Put it all together and—if the execution is up to snuff—you’ve got a virtual version of the original instrument. And not necessarily just a generic “piano” or “drum” or whatever—once the model is constructed, the specific characteristics of a particular brand/model can be dialed up, via controls that give the user (at least some) control over the individual elements that make up that virtual instrument. For example, a model of a snare drum might allow the user to specify size, depth, material (wood, steel, brass), head type (single-ply, double-ply, coated), head tension, damping, and other specifics, dialing up the exact quality of the desired drum. For a piano, a brave or adventurous user might want to try his hand at altering the size and density of the soundboard, the hardness of the hammers, or even re-balancing the individual string harmonics, in search of the particular characteristic timbre of a Steinway or Boesendorfer. In fact, all the tweaks I just described are user options in some real modeled instruments—respectively, Roland’s V-Drums (hardware kit) and Modartt’s Pianoteq (plug-in). Both of these instruments represent some of the best use of instrument modeling technology out there, but there are plenty of others as well.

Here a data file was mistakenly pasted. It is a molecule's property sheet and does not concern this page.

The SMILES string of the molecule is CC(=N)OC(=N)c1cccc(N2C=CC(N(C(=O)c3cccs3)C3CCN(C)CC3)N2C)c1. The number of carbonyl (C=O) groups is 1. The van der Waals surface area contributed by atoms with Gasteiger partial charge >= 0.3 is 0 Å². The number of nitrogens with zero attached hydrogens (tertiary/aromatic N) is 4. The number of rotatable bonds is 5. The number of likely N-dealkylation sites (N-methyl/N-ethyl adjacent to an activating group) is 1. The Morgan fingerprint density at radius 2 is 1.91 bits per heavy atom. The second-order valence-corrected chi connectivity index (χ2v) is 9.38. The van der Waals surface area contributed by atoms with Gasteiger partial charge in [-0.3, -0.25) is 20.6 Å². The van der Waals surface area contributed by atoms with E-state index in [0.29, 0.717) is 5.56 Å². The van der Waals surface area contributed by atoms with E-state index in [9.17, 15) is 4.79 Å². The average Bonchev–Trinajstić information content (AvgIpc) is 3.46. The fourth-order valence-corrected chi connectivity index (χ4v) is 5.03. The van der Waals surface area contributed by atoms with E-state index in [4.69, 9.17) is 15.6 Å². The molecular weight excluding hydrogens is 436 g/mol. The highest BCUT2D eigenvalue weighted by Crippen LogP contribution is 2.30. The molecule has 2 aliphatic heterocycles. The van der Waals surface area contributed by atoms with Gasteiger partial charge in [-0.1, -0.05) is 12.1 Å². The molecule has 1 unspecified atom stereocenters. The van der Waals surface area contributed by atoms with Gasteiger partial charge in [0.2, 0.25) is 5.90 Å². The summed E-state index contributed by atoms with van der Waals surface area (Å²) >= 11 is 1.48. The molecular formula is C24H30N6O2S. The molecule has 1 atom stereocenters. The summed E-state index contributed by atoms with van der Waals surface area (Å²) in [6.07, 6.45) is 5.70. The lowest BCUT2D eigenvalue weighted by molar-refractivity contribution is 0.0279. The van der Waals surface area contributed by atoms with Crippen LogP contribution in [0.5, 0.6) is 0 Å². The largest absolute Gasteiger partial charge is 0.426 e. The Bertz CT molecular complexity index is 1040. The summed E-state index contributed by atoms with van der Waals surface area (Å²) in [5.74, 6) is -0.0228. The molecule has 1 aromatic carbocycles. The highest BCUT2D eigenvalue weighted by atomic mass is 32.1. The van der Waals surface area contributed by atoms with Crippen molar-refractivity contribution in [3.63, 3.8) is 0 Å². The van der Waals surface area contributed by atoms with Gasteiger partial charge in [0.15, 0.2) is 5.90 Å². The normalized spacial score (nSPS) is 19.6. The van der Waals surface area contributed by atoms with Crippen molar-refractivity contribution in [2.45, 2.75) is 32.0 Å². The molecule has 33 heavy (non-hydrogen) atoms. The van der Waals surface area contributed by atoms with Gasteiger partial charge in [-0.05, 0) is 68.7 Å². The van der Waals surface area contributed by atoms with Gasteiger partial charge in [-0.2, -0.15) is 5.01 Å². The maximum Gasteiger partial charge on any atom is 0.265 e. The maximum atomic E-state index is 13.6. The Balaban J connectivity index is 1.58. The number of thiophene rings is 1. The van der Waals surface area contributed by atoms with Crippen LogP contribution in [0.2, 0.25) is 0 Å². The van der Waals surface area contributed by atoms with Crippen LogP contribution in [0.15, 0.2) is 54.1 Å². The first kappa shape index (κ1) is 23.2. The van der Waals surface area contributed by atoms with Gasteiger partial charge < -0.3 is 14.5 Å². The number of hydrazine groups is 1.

Fig 3 Some of the modeling programming parameters in one of Roland’s V-Drum “brains”.
So where will you find modeled instruments? As I said earlier, instrument modeling is still evolving (and can be pretty CPU-intensive compared with sampling, which often relies more on disk streaming), so there aren’t as vast an array of modeled V.I.’s out there as there are modeled guitar amps and studio processors. But there are quite a few, and they range from specific emulations of a single instrument to general-purpose roll-your-own designs, for those that want to jump into the deep end.